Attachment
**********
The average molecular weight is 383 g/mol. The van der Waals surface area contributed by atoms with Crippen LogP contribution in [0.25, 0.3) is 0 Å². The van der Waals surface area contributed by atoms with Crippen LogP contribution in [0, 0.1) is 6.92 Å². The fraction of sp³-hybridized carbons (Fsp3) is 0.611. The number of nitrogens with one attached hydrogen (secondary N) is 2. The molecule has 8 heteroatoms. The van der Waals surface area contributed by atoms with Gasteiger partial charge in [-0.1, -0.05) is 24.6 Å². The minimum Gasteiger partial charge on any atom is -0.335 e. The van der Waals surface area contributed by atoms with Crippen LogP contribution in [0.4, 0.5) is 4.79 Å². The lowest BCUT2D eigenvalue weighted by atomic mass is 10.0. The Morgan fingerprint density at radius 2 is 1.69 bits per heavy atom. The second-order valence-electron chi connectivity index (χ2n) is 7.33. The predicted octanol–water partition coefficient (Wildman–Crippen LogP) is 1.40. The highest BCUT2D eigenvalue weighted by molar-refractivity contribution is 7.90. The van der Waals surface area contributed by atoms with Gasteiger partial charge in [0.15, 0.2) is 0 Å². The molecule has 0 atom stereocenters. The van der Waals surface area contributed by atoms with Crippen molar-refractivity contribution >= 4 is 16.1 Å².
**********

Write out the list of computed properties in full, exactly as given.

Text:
The average molecular weight is 383 g/mol. The van der Waals surface area contributed by atoms with Crippen LogP contribution in [0.25, 0.3) is 0 Å². The van der Waals surface area contributed by atoms with Crippen LogP contribution in [0, 0.1) is 6.92 Å². The fraction of sp³-hybridized carbons (Fsp3) is 0.611. The number of nitrogens with one attached hydrogen (secondary N) is 2. The molecule has 8 heteroatoms. The van der Waals surface area contributed by atoms with Gasteiger partial charge in [-0.1, -0.05) is 24.6 Å². The minimum Gasteiger partial charge on any atom is -0.335 e. The van der Waals surface area contributed by atoms with Crippen LogP contribution in [0.4, 0.5) is 4.79 Å². The lowest BCUT2D eigenvalue weighted by atomic mass is 10.0. The Morgan fingerprint density at radius 2 is 1.69 bits per heavy atom. The second-order valence-electron chi connectivity index (χ2n) is 7.33. The predicted octanol–water partition coefficient (Wildman–Crippen LogP) is 1.40. The highest BCUT2D eigenvalue weighted by molar-refractivity contribution is 7.90. The van der Waals surface area contributed by atoms with Gasteiger partial charge in [0.15, 0.2) is 0 Å². The molecule has 0 atom stereocenters. The van der Waals surface area contributed by atoms with Crippen molar-refractivity contribution >= 4 is 16.1 Å².